H. Jacob Lager

FATCA is Coming

In Uncategorized on January 6, 2012 at 8:58 pm

On March 18, 2010, the Hiring Incentives to Restore Employment Act of 2010 was enacted into lawbrush wring a host of new information reporting requirements imposed on foreign financial institutions, which are often referred to as the Foreign Account Tax Compliance Act rules or “FATCA.”   FATCA imposes a 30 percent withholding tax on certain outbound payments to a foreign financial institution (an “FFI”), unless the FFI agrees to provide the IRS to comply with various information reporting and withholding requirements with respect to “U.S. accounts.” 

In essence, FATCA forces each participating foreign financial institution into an information exchange arrangement with the IRS akin to tax treaties typically between sovereigns. 

FATCA is meant to bolster the Service’s ongoing effort to halt US tax evasion activities involving offshore accounts. 

For individual taxpayers, FATCA requires The disclosure of  foreign financial assets with an aggregate value exceeding $50,000 on a new form (Form 8938) attached to the taxpayer’s annual tax return.  For most taxpayers, the 2011 tax return to be filed this year will represent the first such mandated report. Failure to report may result in a penalty of up to $50,000. Underpayments of tax attributable to non-disclosed foreign financial assets will be subject to an additional substantial understatement penalty of 40 percent. 

For foreign financial institutions (“FFIs”), these institutions will have to report directly to the IRS certain information about financial accounts held by U.S. taxpayers, or by foreign entities in which U.S. taxpayers hold a substantial ownership interest. To comply with these new reporting requirements, an FFI must enter into a special agreement with the IRS by June 30, 2013. Under this agreement a FFI must:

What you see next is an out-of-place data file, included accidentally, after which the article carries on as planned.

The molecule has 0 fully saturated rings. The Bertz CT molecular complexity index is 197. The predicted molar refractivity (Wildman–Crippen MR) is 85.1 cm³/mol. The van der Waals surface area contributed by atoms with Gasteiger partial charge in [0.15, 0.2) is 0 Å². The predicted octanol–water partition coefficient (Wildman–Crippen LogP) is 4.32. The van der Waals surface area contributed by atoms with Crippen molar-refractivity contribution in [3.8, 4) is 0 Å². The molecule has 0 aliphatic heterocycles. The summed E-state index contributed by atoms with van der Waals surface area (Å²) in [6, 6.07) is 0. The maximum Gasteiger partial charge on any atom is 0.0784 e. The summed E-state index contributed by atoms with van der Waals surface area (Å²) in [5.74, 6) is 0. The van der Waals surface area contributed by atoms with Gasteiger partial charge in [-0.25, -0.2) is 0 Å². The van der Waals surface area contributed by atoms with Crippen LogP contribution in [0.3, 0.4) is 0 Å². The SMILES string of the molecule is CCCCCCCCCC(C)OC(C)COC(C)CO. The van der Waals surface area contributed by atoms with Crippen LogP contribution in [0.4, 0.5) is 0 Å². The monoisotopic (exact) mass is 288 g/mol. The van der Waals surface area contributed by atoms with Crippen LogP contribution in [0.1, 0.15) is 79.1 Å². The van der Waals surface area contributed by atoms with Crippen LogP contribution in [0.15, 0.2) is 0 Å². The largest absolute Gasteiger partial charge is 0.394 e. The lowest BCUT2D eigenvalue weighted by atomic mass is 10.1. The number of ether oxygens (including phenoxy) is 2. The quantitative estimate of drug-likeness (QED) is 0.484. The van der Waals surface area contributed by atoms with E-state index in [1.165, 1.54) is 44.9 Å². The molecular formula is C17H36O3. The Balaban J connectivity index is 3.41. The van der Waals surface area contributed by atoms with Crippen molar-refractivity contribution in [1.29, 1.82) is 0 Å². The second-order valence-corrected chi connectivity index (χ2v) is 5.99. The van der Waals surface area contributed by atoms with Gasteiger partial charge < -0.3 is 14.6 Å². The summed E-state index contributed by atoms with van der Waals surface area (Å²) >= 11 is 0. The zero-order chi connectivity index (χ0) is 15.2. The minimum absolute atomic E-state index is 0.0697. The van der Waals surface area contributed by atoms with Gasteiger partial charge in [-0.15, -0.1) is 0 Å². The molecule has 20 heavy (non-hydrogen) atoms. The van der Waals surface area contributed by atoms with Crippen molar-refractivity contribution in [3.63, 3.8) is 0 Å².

(1) undertake certain identification and due diligence procedures with respect to its accountholders;

(2) report annually to the IRS on its accountholders who are U.S. persons or foreign entities with substantial U.S. ownership; and

(3) withhold and pay over to the IRS 30-percent of any payments of U.S. source income, as well as gross proceeds from the sale of securities that generate U.S. source income, made to (a) non-participating FFIs, (b) individual accountholders who do not provide sufficient information to determine whether or not they are a U.S. person, or (c) foreign entity accountholders failing to provide sufficient information about the identity of its substantial U.S. owners.

Given the anticipated reach of FATCA, those US taxpayers with undisclosed foreign assets may want to take advantage of the IRS’s recently announced voluntary disclosure initiative.

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